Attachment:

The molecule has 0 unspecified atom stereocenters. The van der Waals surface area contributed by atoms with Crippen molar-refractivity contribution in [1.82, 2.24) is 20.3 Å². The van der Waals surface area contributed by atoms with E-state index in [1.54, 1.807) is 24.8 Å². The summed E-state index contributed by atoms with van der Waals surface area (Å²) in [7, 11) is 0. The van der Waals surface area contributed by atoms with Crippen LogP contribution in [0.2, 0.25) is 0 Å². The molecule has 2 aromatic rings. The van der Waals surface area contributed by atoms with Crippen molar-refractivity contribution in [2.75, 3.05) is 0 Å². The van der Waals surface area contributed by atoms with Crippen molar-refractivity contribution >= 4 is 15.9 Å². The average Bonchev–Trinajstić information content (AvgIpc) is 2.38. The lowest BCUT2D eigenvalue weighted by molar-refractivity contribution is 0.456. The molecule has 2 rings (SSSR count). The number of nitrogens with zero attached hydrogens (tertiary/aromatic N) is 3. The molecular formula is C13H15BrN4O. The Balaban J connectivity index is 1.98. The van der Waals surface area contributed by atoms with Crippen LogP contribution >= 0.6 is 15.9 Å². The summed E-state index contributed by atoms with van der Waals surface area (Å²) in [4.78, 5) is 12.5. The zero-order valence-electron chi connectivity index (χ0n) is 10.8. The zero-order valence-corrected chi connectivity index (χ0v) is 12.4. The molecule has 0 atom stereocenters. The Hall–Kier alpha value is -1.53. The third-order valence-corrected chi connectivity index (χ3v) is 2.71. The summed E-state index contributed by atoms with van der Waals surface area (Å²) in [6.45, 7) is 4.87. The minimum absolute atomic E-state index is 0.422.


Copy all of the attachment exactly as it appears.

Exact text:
The molecule has 0 unspecified atom stereocenters. The van der Waals surface area contributed by atoms with Crippen molar-refractivity contribution in [1.82, 2.24) is 20.3 Å². The van der Waals surface area contributed by atoms with E-state index in [1.54, 1.807) is 24.8 Å². The summed E-state index contributed by atoms with van der Waals surface area (Å²) in [7, 11) is 0. The van der Waals surface area contributed by atoms with Crippen LogP contribution in [0.2, 0.25) is 0 Å². The molecule has 2 aromatic rings. The van der Waals surface area contributed by atoms with Crippen molar-refractivity contribution in [2.75, 3.05) is 0 Å². The van der Waals surface area contributed by atoms with Crippen molar-refractivity contribution >= 4 is 15.9 Å². The average Bonchev–Trinajstić information content (AvgIpc) is 2.38. The lowest BCUT2D eigenvalue weighted by molar-refractivity contribution is 0.456. The molecule has 2 rings (SSSR count). The number of nitrogens with zero attached hydrogens (tertiary/aromatic N) is 3. The molecular formula is C13H15BrN4O. The Balaban J connectivity index is 1.98. The van der Waals surface area contributed by atoms with Crippen LogP contribution >= 0.6 is 15.9 Å². The summed E-state index contributed by atoms with van der Waals surface area (Å²) in [4.78, 5) is 12.5. The zero-order valence-electron chi connectivity index (χ0n) is 10.8. The zero-order valence-corrected chi connectivity index (χ0v) is 12.4. The molecule has 0 atom stereocenters. The Hall–Kier alpha value is -1.53. The third-order valence-corrected chi connectivity index (χ3v) is 2.71. The summed E-state index contributed by atoms with van der Waals surface area (Å²) in [6.45, 7) is 4.87. The minimum absolute atomic E-state index is 0.422.